The first we’re all familiar with: you try, you fail. Maybe the idea was inane. Maybe you tried your hardest but luck wasn’t on your side. Maybe the deck was really stacked against you. Regardless, it stings to have stuck your neck out that way, to leave yourself vulnerable like that, to open the door for people to laugh at you, and ultimately fail.

The second we’re also familiar with. It’s when we think about all that could go wrong when faced with a new opportunity that we’re blinded to what can go right. It’s when we’re prodded to get out of our comfort zones and in the process see crisis, calamity and disaster. It’s when you decide against running because you imagine how hard the course is going to be. It’s when you forego sending in your resume because you decide you don’t have a shot. It’s when you opt not to bet on your business idea because in your mind’s eye that business you haven’t even started has already gone bankrupt.

The former hurts but it’s the latter that’s really fatal: failure before you’ve even tried. Its nothing more than anxiety, which Seth Godin acutely describes as merely failure experienced in advance. It’s self-defeating: give in to anxiety and it will suck out your very will to succeed.

Nobody likes to fail. But worse than failure is never having even tried.

Life Balance Sheet May 21, 2010

Posted by Brian L. Belen in Ramblings, Show and Tell, The Daily Grind.
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Click the image to embiggen. Just a little something that came to mind. I’d say it’s worth thinking about.

I’m not an accountant, so if anyone has suggestions how to improve it (besides working on my handwriting), let me know.

Willing and Able May 3, 2010

Posted by Brian L. Belen in Show and Tell, The Daily Grind.
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My dad likes to use the above diagram when he gets philosophical about hiring and working with people. It’s not too hard to figure out, but it is a helpful framework for businesses.

Strictly speaking, dad has only two criteria for hiring: a.) he must like the candidate in question and b.) the candidate must be capable of doing the job. After all, there’s no point hiring someone you don’t want to work with, and if the person can’t get the job done anyway, pretty soon you won’t much like him/her.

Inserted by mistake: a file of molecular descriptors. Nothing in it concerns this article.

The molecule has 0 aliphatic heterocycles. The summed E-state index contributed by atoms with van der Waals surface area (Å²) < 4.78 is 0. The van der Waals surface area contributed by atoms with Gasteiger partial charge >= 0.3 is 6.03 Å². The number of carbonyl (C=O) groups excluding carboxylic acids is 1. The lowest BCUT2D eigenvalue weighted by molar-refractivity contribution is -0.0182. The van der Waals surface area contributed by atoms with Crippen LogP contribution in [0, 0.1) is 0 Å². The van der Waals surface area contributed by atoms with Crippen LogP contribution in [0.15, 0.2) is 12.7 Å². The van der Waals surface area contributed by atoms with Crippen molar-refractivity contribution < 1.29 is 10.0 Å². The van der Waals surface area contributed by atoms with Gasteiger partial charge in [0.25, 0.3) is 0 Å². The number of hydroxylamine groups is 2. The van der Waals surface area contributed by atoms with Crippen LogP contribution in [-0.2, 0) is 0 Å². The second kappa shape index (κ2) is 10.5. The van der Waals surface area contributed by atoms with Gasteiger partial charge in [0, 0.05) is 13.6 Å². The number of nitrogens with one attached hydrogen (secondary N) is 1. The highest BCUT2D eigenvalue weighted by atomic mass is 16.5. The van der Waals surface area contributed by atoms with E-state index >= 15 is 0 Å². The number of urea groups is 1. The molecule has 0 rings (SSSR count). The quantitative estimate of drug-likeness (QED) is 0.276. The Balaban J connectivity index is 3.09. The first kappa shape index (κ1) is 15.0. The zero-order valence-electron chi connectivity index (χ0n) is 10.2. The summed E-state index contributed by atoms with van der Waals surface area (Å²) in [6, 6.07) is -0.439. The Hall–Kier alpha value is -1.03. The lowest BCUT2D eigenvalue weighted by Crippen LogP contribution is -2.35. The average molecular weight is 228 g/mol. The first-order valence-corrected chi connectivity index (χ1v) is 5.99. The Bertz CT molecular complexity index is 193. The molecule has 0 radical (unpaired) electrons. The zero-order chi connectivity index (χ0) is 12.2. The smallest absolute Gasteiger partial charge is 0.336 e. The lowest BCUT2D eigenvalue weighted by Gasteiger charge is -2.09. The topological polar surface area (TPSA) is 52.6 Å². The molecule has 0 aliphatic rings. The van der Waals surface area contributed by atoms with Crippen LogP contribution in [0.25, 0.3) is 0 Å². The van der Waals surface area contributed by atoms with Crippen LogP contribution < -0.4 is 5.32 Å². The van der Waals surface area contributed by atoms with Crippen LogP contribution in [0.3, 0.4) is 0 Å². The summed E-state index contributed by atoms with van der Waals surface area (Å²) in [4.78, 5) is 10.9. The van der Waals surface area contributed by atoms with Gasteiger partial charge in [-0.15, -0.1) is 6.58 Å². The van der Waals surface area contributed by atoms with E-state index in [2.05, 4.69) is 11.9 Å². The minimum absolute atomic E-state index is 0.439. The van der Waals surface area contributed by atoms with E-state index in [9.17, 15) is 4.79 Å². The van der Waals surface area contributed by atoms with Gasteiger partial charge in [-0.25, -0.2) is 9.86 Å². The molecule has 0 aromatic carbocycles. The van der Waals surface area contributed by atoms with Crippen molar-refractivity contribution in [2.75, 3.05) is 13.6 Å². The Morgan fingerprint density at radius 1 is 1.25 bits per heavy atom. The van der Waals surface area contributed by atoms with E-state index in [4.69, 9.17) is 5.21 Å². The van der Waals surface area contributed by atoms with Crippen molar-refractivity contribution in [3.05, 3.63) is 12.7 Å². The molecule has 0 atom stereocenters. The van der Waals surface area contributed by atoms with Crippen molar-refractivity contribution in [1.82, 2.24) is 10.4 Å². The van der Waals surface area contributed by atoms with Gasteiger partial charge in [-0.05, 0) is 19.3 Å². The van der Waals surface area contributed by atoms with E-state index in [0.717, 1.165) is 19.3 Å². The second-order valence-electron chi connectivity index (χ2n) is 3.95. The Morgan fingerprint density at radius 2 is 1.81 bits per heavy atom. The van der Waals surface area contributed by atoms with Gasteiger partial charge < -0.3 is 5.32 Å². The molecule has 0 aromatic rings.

Having said that, evaluating a person’s performance boils down to both attitude and aptitude; that is to say, their willingness and ability to do what they were hired to do. As the diagram describes, people tend to fall into any one of the four categories:

  • Willing and Able. These are the best people to work with and, by definition, are or can be assets to the organization, and thus are very much worth keeping. (Top-left box.)
  • Unwilling and Unable. Yes, there are such people. Let’s face it: sometimes people apply for a job they don’t particularly want or aren’t even qualified for. Whatever the reason, these kinds of people should be avoided at all costs; but if they happen to make their way into an organization, odds are they won’t last for long. (Bottom-right box.)
  • Able yet Unwilling. Some people are very talented and quite qualified, yet just don’t have the motivation to do a job well, if at all. (Top-right box.)
  • Willing yet Unable. On the other hand, there are those who simply do not have the skill set required to get the job done, yet are deeply committed to trying as hard as they can.

Of the four, the first two are the easiest to pass judgment on. Managers should hire and work to keep people that are willing and able; meanwhile, it’s inevitable that anyone unwilling and unable will fall by their own weight at some point.

However, the hardest to pass judgment on are the “yets”: the able yet unwilling and the willing yet unable. Consider the former: it’s tempting to think that with the right attitude adjustment or the right incentives (carrot or stick), such individuals might still be useful to an organization. This may work for a time. But at some point it will be much more attractive to simply look for persons willing and able to do the job rather than pull teeth working with someone able yet unwilling.

On the other hand, willing yet unable people are a conundrum. Such individuals can be the most committed and the most motivated to the organization but have are unfortunately outclassed (or Peter-principled) and fumble the tasks they’re assigned. Can they be trained to be better? Maybe, or at least up to a point. They’re like the walking wounded (as dad calls them): though raring for battle, sometimes it’s for their own good to stay on the sidelines.

Of course, there’s a larger point to all this. Inasmuch as the above is a useful framework for managers to evaluate staff or job candidates, it is equally useful to ask ourselves the question: in which box do we belong?